This project is entitled Ideology Against Ideology: From a fixed set of norms to the Philosophical critique of dominant ideas. It aims to shed light on the problem besetting ideology. Despite an abundance of scholarly theorizing, no one has conceptualized ideology in a way that is agreeable to everyone. In fact, most scholars of philosophy and political and social thought use the term according to their own respective definition. A basic understanding of this word includes the notion of a set of beliefs or ideas shared by a particular group of people. Ideology has many different definitions from a simple system of beliefs to a theory that advocates social change. Regardless of the semantic approach a scholar takes to this word, it is important to understand how the positive conceptualizing of ideology can become useful for the analysis of social, cultural and political issues.
The emergence of ideology in Europe occurred at the same time as the decline of religion’s social role and the increased dissatisfaction with the traditional sources of power in modern societies. In other words, ideology emerged in the course of the struggles to overthrow monarchy and to replace it with a modern and national political system based on the universal ideals of liberty, fraternity and equality. It was in this ‘“ideological condition,” to use Eagleton’s phrase, that the term ideology emerged precisely as the critique of dominant ideas. Similarly, William Bluhm sees ideologies as revolutionary ideas which brought an end to traditional ideas and structures. The main characteristic of ideology was, on the one hand, a rational ordering of the existing conditions and needs and, on the other hand, a utopian future-oriented vision.
Later, in his attempt to draw attention to the material base, Marx identified ideology as false consciousness on two accounts. First, he situated ideas or “systems of thought” in the realm of superstructure, rather than as defining factors in the historical process of change. Second, he saw ideology as a system of thought informed by dominant relations in the material base. As such, he saw the role of ideology as justifying the status quo. Normatively, and measured against the actual and lexical basis of ideology, Marx’s conception was inaccurate. Nevertheless, it found many expressions. The most predominant was Russian Stalinism, a school that made ideology into a dominant system of beliefs, which led to the rise of many ‘isms’ that came to be seen as ideologies.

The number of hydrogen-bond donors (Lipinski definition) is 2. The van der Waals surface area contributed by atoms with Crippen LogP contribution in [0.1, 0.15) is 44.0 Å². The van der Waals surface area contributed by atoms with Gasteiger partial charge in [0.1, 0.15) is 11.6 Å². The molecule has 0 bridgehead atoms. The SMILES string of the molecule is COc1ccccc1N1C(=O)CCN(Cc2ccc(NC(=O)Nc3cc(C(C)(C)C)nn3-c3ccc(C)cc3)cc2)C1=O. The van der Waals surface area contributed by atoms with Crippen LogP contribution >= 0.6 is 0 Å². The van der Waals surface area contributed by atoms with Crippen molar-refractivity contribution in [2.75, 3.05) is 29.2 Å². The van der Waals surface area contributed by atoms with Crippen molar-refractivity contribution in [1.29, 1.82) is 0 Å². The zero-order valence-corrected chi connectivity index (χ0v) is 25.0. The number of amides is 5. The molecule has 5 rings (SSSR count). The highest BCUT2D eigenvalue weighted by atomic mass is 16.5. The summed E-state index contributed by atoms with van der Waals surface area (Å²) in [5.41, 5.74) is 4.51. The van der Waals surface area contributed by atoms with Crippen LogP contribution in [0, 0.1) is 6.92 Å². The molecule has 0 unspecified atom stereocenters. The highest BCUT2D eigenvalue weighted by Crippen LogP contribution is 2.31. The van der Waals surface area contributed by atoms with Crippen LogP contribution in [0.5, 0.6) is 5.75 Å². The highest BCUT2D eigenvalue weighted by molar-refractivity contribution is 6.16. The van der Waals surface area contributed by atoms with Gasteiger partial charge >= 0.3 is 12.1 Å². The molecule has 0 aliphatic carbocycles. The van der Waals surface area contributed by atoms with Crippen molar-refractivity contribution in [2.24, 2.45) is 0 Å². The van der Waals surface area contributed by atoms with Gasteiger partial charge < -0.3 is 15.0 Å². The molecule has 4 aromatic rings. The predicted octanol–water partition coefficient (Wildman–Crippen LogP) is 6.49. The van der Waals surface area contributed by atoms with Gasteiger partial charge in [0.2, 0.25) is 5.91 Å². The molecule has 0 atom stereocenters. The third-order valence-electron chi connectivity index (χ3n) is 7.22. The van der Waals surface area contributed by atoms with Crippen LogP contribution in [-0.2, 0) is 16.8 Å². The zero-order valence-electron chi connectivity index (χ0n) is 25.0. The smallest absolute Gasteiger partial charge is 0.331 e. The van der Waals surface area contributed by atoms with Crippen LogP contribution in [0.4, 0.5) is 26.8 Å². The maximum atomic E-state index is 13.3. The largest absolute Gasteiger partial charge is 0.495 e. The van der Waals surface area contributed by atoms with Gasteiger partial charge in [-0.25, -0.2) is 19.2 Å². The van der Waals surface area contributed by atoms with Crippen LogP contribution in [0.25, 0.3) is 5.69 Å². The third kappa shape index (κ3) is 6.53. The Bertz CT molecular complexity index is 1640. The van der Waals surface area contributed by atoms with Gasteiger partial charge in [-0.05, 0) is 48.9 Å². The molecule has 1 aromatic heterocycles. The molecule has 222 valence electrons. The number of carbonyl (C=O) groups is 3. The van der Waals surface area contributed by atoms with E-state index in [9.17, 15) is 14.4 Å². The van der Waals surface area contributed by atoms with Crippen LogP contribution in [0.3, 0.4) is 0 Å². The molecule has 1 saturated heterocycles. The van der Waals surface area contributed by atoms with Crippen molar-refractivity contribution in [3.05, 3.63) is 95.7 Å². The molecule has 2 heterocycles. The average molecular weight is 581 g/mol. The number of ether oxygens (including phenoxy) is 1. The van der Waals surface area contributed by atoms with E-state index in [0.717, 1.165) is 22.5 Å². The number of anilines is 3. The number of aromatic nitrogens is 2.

I begin my approach on ideology with some quotations from Paul Ricoeur and Clifford Geertz that illuminate the title of my research project: Ideology Against Ideology. For example: “It was Napoleon who coined the word [ideology] in its negative sense, calling his enemies, the ‘intellectuals’, ‘ideologues’; this first polemical use of the word by Napoleon, warns all against further abuses of the word. It is quite possible that the mere pejorative use of ideology requires some ‘Napoleon’—real or potential—to transform a descriptive term into a polemical weapon.” This perhaps warns us that there is always some Napoleon in us who designates the other as ideologue. “It is one of the minor ironies of modern intellectual history that the term ‘ideology’ has itself become thoroughly ideologized.”
Thus, I question the common connotation of ideology as an exclusively critical or negative term. Following Marx, Weber and Geertz, and with the help of Ricoeur, I argue that ideology can be conceptualized in three ways: distortion, legitimating, and integration. I argue that for Ricoeur, ideology has a function beyond dissimulation and legitimation: that of maintaining group identity and group integration in society. Ricoeur calls his approach in the lectures a “regressive analysis of meaning,” an “attempt to dig under the surface of the apparent meaning to the more fundamental meanings,” and a “genetic phenomenology in the sense proposed by Husserl in his Cartesian Mediations” in order to recognize the claim of a concept which is at first sight merely a polemical tool
 Paul, Ricoeur. Phenomenology and the Social Sciences: A Dialogue. (Joseph Bien, Ed.). The Hague, Boston, London. 1978, p, 45.
 Paul, Ricoeur. Phenomenology and the Social Sciences: A Dialogue. (Joseph Bien, Ed.). The Hague, Boston, London. 1978,p.4.
 Cliford, Geertz. . The Interpretation of Cultures. New York: Basic Books. 1973. P, 1.
 Paul, Ricoeur. Lectures on Ideology and Utopia. (G. H. Taylor, Ed.). New York: Columbia University Press. 1986.p.311.